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16 Feb 2021

Phlow secures $20 million to advance manufacturing initiatives in the US

The company seeks to actively accelerate US manufacturing for medicines at risk of shortage, including those for COVID-19 pandemic response

Pharma start-up Phlow Corporation has announced it has secured $20 million in a recent round of financing and said it will use the money to establish a commercial team, build data and analytics platforms, press on with commercial R&D of active pharmaceutical ingredients (APIs) and finished products, as well as funding other plans to deliver essential medicines.

Phlow, which was established to address the US supply chain's heavy dependence upon foreign suppliers, is using advanced manufacturing processes leveraging flow chemistry to produce active pharmaceutical ingredients (APIs) and finished pharmaceutical products, including those for COVID-19 pandemic response.

In May 2020, Phlow bagged a contract to manufacture generics and APIs in shortage, funded by Biomedical Advanced Research and Development Authority (BARDA), part of the office of Assistant Secretary for Preparedness and Response (ASPR) at the US Department of Health and Human Services (HHS).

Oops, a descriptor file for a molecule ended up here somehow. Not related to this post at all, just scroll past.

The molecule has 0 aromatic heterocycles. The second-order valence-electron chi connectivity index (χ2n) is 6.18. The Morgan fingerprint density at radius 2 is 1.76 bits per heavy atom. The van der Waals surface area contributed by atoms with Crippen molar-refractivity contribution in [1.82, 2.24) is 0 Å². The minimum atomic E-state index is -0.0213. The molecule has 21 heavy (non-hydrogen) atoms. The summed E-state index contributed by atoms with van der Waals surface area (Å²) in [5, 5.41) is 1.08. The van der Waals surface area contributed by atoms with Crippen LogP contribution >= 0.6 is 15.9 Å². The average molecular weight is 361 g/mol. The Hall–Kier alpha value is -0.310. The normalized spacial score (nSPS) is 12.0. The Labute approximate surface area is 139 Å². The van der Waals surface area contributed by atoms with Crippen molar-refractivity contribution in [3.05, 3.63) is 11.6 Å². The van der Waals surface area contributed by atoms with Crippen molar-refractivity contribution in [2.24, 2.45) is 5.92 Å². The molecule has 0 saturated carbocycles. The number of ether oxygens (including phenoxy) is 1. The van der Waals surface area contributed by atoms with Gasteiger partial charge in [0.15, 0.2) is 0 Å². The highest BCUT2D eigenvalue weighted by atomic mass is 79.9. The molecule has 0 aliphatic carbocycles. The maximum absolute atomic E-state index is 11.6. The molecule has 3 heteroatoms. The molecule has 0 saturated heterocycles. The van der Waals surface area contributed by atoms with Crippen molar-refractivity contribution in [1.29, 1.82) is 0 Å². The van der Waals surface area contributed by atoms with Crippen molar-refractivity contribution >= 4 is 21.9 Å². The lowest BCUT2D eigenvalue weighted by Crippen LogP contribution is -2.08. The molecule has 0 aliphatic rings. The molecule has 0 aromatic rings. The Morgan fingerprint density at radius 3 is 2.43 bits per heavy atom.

The total contract value awarded to Phlow could reach $812 million; an initial four-year base award of $354 million with an additional $458 million bundled in as potential options for long-term sustainability. Under the terms of the agreement, Phlow is leading a team of private sector entities that includes API and intermediates manufacturer Ampac Fine ChemicalsCivica Rx and the Medicines for All Institute.

In its first contract year, Phlow said it has delivered millions of doses of essential medicines as part of a US-based, surge capacity ramp-up supporting critical COVID-19 response efforts while boosting the US's national supply chain security.

In addition, the company has developed and is operationalizing the US's first Strategic Active Pharmaceutical Ingredients Reserve (SAPIR). This long-term, national stockpile of key ingredients will be used to manufacture the most essential medicines on US soil and further reduce America's dependency on foreign nations to support its drug supply chain.

On its website, Virginia-based Phlow markets itself as a solution to a “broken” US pharmaceutical supply chain “dangerously dependent on foreign suppliers.” It says traditional batch manufacturing, which it describes as a multi-step, lengthy process that involves the use of large-scale, labour-intensive equipment, has led to API production being mainly centred in China and India, where labour costs are low.

The company says all its pharmaceutical products will be manufactured in the US by continuous manufacturing, which it describes as a modern process “that maximizes throughput, increases productivity, and lowers labour requirements.”

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